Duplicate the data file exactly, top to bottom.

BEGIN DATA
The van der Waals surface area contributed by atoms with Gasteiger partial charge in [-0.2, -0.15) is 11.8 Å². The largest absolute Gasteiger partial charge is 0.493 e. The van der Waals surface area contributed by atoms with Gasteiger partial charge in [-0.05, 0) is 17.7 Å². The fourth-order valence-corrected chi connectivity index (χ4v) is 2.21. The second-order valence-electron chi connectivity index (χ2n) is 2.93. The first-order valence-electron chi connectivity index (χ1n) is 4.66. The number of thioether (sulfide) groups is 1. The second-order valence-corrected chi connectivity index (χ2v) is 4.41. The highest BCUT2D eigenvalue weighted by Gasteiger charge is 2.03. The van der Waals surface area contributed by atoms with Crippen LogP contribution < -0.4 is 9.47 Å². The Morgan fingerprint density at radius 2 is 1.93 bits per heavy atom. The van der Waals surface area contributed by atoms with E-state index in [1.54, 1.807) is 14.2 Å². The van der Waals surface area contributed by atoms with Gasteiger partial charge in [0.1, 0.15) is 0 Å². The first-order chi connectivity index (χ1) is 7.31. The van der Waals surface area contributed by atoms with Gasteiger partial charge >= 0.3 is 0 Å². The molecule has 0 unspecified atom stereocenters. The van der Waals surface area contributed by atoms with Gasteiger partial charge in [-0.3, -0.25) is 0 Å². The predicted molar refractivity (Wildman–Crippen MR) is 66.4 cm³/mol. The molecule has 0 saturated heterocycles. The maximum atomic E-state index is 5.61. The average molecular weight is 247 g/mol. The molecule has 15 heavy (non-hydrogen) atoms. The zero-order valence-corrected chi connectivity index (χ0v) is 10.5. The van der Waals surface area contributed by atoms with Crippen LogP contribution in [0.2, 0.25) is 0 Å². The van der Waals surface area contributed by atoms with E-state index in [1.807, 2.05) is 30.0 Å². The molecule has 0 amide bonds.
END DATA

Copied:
The van der Waals surface area contributed by atoms with Gasteiger partial charge in [-0.2, -0.15) is 11.8 Å². The largest absolute Gasteiger partial charge is 0.493 e. The van der Waals surface area contributed by atoms with Gasteiger partial charge in [-0.05, 0) is 17.7 Å². The fourth-order valence-corrected chi connectivity index (χ4v) is 2.21. The second-order valence-electron chi connectivity index (χ2n) is 2.93. The first-order valence-electron chi connectivity index (χ1n) is 4.66. The number of thioether (sulfide) groups is 1. The second-order valence-corrected chi connectivity index (χ2v) is 4.41. The highest BCUT2D eigenvalue weighted by Gasteiger charge is 2.03. The van der Waals surface area contributed by atoms with Crippen LogP contribution < -0.4 is 9.47 Å². The Morgan fingerprint density at radius 2 is 1.93 bits per heavy atom. The van der Waals surface area contributed by atoms with E-state index in [1.54, 1.807) is 14.2 Å². The van der Waals surface area contributed by atoms with Gasteiger partial charge in [0.1, 0.15) is 0 Å². The first-order chi connectivity index (χ1) is 7.31. The van der Waals surface area contributed by atoms with Gasteiger partial charge >= 0.3 is 0 Å². The molecule has 0 unspecified atom stereocenters. The van der Waals surface area contributed by atoms with Gasteiger partial charge in [-0.3, -0.25) is 0 Å². The predicted molar refractivity (Wildman–Crippen MR) is 66.4 cm³/mol. The molecule has 0 saturated heterocycles. The maximum atomic E-state index is 5.61. The average molecular weight is 247 g/mol. The molecule has 15 heavy (non-hydrogen) atoms. The zero-order valence-corrected chi connectivity index (χ0v) is 10.5. The van der Waals surface area contributed by atoms with Crippen LogP contribution in [0.2, 0.25) is 0 Å². The van der Waals surface area contributed by atoms with E-state index in [1.807, 2.05) is 30.0 Å². The molecule has 0 amide bonds.